If you’re looking for your next mysteries series, you might want to give this one a trial. It’s more Alexander McCall Smith than Jo Nesbø, but I’m reluctant to call it cozy. Just as the No. 1 Ladies Detective Agency, it’s main attraction is the different setting, this time Laos at the beginning of the communist rule, in 1976. I knew very little about this time and place and the book got me to cruise Wikipedia, which is a good sign in itself.
The “detective” is a 72 year-old doctor who’s reluctantly nominated as the county’s only coroner. He’s a “communist for convenience” and old enough not to care much about using his biting humor to point out the often comic surrealism of the system. He’s awesome!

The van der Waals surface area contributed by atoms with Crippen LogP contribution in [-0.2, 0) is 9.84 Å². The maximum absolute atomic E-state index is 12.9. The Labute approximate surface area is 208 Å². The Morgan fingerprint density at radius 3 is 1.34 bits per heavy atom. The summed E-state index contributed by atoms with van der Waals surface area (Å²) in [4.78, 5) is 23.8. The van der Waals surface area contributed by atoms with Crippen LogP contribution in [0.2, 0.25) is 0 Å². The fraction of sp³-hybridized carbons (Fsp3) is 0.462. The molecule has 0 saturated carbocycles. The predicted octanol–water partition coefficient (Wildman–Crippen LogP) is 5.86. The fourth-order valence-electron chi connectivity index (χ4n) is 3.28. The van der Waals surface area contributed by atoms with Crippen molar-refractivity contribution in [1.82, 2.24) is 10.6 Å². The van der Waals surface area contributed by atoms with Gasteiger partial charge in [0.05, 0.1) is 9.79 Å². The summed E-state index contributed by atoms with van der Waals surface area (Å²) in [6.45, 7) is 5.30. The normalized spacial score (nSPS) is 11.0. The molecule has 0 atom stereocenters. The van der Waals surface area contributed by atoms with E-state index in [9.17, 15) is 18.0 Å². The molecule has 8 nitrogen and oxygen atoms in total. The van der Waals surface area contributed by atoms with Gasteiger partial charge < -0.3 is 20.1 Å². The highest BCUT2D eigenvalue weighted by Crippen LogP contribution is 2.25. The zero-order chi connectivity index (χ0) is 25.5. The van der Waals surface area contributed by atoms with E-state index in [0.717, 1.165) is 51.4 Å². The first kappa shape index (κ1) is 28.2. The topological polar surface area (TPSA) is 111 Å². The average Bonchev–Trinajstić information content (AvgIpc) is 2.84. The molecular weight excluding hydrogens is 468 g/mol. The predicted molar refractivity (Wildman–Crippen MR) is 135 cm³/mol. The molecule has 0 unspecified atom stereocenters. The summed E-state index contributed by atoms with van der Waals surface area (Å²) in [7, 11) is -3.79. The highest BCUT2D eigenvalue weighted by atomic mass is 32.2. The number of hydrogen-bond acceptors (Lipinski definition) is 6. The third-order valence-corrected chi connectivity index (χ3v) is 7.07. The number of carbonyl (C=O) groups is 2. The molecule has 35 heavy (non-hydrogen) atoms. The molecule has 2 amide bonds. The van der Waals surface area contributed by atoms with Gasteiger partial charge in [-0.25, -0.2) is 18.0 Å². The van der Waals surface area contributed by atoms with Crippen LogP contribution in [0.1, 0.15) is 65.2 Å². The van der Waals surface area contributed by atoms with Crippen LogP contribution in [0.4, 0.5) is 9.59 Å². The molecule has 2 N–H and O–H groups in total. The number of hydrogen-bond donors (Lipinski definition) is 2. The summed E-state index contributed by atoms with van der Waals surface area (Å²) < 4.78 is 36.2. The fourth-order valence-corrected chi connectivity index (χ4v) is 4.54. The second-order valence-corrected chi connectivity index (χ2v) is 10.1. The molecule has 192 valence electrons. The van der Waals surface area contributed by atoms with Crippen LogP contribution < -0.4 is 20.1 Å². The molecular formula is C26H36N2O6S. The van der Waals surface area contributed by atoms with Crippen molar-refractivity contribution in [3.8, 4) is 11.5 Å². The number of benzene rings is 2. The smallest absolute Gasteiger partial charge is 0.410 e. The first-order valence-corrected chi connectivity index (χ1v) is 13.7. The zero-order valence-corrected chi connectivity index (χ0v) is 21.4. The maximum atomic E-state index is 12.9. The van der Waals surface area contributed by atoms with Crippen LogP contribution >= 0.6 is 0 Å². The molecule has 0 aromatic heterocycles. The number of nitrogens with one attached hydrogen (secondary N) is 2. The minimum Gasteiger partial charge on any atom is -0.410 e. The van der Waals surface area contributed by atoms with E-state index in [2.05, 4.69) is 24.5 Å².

The other characters and the plot are also interesting, but it’s definitely the setting that steals the show. Imagine the challenge of crime-solving in a bureaucratic dictatorship with very little resources.
There’s an element of the supernatural that I’m carefully apprehensive about, as I usually like my mysteries very much based on hard-core evidence and logic. I’d be able to accept it better if it didn’t actually contribute to solving the crime. It didn’t disturb me too much, I suspect because I was just focusing on the great setting-relate details, but I wonder what’ll happen in the next books once the novelty wears off.
I’m surprised this was first published in 2004 because it has everything to make it an instant favorite and I hadn’t hear about it until very recently.